Sandy Erdman: Whether heirloom or new, a quilt can be a prized treasure
My sewing room has stacks and stacks of beautiful fabrics, showing my love of fabric ready for me to do something magical with it during the cold winter months.
My mother was always one who could work with swiftness and accuracy making slipcovers, pillows and drapes that were the fad back in the ’50s and magically transformed our living room into a brand new space. My grandmother was the quilter who made summer quilts using tiny pastel prints with a length of fabric, the colors of the rainbow, turned into prized treasures.
Today most quilts are machine-stitched but can still be beautiful treasures and practical, too. Handmade quilted totes, gift bags, bowl covers and pillows are stitched for style and practicality. Whimsical quilts, using the newest techniques and blended with treasured old fabrics, are still made with love. Visiting with quilt makers, at antique shops and thrift stores, we can find folks still have the love for quilts old or new.
Britta McColl, Fountain City, Wis.: “I don’t have so much time any longer to make quilts, but I’ve made quilts for my children when they were babies and toddlers. Then I made them quilts for their beds when they were teenagers, some quilts for beds at my mom’s house and for my bed. But I really call them comforters, not quilts. Some are very simple piecing of fabric, but nothing that would be called a traditional quilt. A very simple method because you just use strips that are cut, then sewn back together and put in different patterns.”
Deb Dunn, Winona: “I do the bowl cozies in various print fabric. My mom-in-law made a bowl cozy and I thought, what a great idea. So I started making them. I use mine all the time! Great for hot soup and cold ice cream. I have them in my booth at Treasures Under Sugar Loaf, Winona and sell them for $6.99 each.”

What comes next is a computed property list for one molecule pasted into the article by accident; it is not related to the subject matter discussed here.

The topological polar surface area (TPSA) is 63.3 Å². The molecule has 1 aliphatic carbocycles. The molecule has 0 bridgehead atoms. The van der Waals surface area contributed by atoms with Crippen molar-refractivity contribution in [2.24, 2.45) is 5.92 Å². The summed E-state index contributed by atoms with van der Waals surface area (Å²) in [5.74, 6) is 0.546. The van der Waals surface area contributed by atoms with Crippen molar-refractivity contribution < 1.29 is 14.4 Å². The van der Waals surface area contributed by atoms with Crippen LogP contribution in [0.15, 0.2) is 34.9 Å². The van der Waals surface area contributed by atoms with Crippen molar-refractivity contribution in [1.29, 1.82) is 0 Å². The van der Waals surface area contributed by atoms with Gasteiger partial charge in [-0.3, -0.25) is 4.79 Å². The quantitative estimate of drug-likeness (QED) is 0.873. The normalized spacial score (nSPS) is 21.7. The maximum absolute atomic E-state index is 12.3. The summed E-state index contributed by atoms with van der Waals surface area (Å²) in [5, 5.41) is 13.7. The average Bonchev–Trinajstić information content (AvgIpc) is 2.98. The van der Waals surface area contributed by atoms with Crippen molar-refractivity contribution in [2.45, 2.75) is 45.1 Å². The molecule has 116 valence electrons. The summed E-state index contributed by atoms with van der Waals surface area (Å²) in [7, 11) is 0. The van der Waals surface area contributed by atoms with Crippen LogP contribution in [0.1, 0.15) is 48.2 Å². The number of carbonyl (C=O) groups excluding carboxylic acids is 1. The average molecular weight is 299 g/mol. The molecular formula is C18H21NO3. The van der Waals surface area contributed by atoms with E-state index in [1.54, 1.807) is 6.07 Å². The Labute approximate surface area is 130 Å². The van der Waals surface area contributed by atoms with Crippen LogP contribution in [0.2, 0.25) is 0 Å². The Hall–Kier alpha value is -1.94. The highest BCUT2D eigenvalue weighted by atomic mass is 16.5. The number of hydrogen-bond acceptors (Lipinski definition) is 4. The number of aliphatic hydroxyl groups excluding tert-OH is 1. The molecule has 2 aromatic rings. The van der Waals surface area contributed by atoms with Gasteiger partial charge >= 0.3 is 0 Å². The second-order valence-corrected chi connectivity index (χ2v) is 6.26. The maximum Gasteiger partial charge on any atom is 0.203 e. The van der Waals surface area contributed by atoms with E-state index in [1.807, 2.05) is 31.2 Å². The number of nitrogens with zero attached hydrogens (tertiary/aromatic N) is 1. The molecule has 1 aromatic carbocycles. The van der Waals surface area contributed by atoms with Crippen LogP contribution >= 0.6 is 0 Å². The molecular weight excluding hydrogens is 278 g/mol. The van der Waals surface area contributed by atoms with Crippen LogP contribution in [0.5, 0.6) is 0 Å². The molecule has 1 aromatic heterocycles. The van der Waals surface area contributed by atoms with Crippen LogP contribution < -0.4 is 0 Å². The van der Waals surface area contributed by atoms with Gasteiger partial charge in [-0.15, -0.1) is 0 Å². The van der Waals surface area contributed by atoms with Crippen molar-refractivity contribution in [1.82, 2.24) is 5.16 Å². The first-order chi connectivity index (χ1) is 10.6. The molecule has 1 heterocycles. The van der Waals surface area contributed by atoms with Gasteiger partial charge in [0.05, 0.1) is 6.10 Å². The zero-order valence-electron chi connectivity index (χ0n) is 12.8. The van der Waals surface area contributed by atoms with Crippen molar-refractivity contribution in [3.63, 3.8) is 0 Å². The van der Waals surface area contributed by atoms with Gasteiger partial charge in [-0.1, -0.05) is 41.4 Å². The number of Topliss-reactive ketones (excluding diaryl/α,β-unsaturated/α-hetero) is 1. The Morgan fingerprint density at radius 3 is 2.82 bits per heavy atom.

Quilts in antique malls/shops
Joan Thilges, The New Generations of Harmony, Harmony: “We always have a number of quilts for sale at our antique mall. Some people collect them and others, like me, use them for projects. We sold a damaged quilt top today to be used for pillows. I have sewn them to muslin and made valances or dust ruffles. Older quilts are popular for wall hangings or stacked for display. We also have a number of vintage quilting books selling for $2 to $10. Good quality quilts typically sell from $100 to $350 in the mall.”
Chris Rand Kujath, Old River Valley Antique Mall, Stewartville: “Most of the quilts we have are older, we do have a couple of newer ones. I think we still have a couple of quilts for kids. Most people buy them to use. I don’t recall seeing any cut-ups lately. Our quilts usually sell from $10 and up.”
Quilts in thrift shops
Shayna Dais, Rusty Bucket, Winona: “We really do not have anyone in the shop that ‘makes quilts’ but we always have some in our shop and they are good sellers as we keep the prices affordable. We try to find patterns and colors to fit the time of year we’re selling them.”
Betty Butters, Catch My Thrift, Stewartville: “I have a couple of quilts, but they are newer made, selling at $8.99 to $12.99.”
Auctions, estate sales and flea-markets
At these sales most often a quilt will be buried under other items or sold with a group of items. I have seen this happen quite frequently and in most cases it is the “tops” which are unfinished piecing that has yet to be “turned into a quilt.” Families often aren’t able to finish these tops and they can be a find for someone who can finish them. I have even found them at craft shows unfinished.
If you have an heirloom quilt, it is best to have information documenting it for insurance reasons in case of a fire, water or a storm. An appraiser will evaluate your quilt and provide you with a written form setting its value. A rider can be added to your homeowner’s policy with this information.
If it is not properly appraised and documented, many insurance companies will only refund you the replacement cost of your materials, but only if you have saved your receipts for your fabric purchases. No matter how much insurance you have purchased, if a quilt is not appraised, you will not receive the value of your quilt, only material costs.
A label is vital on a quilt. It’s history. List information about the maker, date, pattern, why it was made and if it has won awards or displayed somewhere. All this adds to the value when appraising a quilt. Don’t put the history of the quilt on a piece of paper, as it can easily be separated — put the history on a label on the quilt.